The use of vegetative fibres in reinforcing concrete is void of the high carbon footprint associated with use of conventional reinforcements like steel. Until recently, the rib of the leaflets of the oil palm tree was only used for making brooms. These ribs referred to as Oil Palm Broom Fibres (OPBF) however potentially have mechanical characteristics similar to steel and can be incorporated in concrete to improve its mechanical properties. With a specific gravity of 0.84, an average length of 800mm and diameter varying between 0.20mm (at the tail) and 4.00mm (at the head), maximum tensile strength of 900MPa was recorded in the study, hence making the fibres superior to steel in terms of strength-to-weight ratio. Optical microscopy of fibre cross sections reveals randomly dispersed xylem cavities, a densely packed core but lightly packed cortex. This radial and longitudinal density gradient is responsible for the phenomenon whereby towards the cap of the fibres, the fibres are stiffer in bending but reduces in tensile strength. Investigation of mechanical properties of concrete incorporating OPBF as random fibre-reinforcement was carried out. Although the inclusion of OPBF in concrete reduces its compressive strength, the post-yield behaviour shows that energy absorption of the composite is enhanced, making OPBF-concrete a potential material for low-cost seismic construction.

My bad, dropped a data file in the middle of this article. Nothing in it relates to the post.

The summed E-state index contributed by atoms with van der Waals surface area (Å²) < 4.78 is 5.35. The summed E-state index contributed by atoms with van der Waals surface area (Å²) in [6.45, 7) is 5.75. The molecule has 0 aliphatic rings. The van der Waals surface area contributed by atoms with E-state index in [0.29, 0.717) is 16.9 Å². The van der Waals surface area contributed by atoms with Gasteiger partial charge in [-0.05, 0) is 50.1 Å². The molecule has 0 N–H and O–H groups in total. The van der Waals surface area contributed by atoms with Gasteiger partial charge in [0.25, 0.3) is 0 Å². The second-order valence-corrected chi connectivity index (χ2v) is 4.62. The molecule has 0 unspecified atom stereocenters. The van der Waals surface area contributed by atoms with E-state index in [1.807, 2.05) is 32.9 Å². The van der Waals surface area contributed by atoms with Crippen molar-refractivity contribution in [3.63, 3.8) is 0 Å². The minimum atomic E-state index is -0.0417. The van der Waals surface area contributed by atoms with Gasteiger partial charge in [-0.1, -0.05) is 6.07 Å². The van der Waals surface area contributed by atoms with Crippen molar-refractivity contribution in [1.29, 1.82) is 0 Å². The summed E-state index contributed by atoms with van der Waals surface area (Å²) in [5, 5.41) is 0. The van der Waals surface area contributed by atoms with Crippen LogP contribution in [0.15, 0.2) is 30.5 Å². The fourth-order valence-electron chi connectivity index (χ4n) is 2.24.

|Title of host publication||Sustainable construction materials and technologies|
|Editors||Peter Claisse, Esmaiel Ganjian, Tarun Naik|
|Publisher||International Committee of the SCMT conferences|
|Number of pages||15|
|Publication status||Accepted/In press - 29 Jan 2019|
|Event||Fifth International Conference on Sustainable Construction Materials and Technologies (SCMT5)|
- Kingston University, London, United Kingdom
Duration: 14 Jul 2019 → 17 Jul 2019
|Conference||Fifth International Conference on Sustainable Construction Materials and Technologies (SCMT5)|
|Period||14/07/19 → 17/07/19|
Bibliographical noteThe authors wish to thank the Nigerian Petroleum Technology Development Fund (PTDF) of Nigeria for sponsoring this study.
- OPBF-reinforced concrete
- Eco-friendly Concrete
- Natural Fibres
- Oil Palm Broom Fibres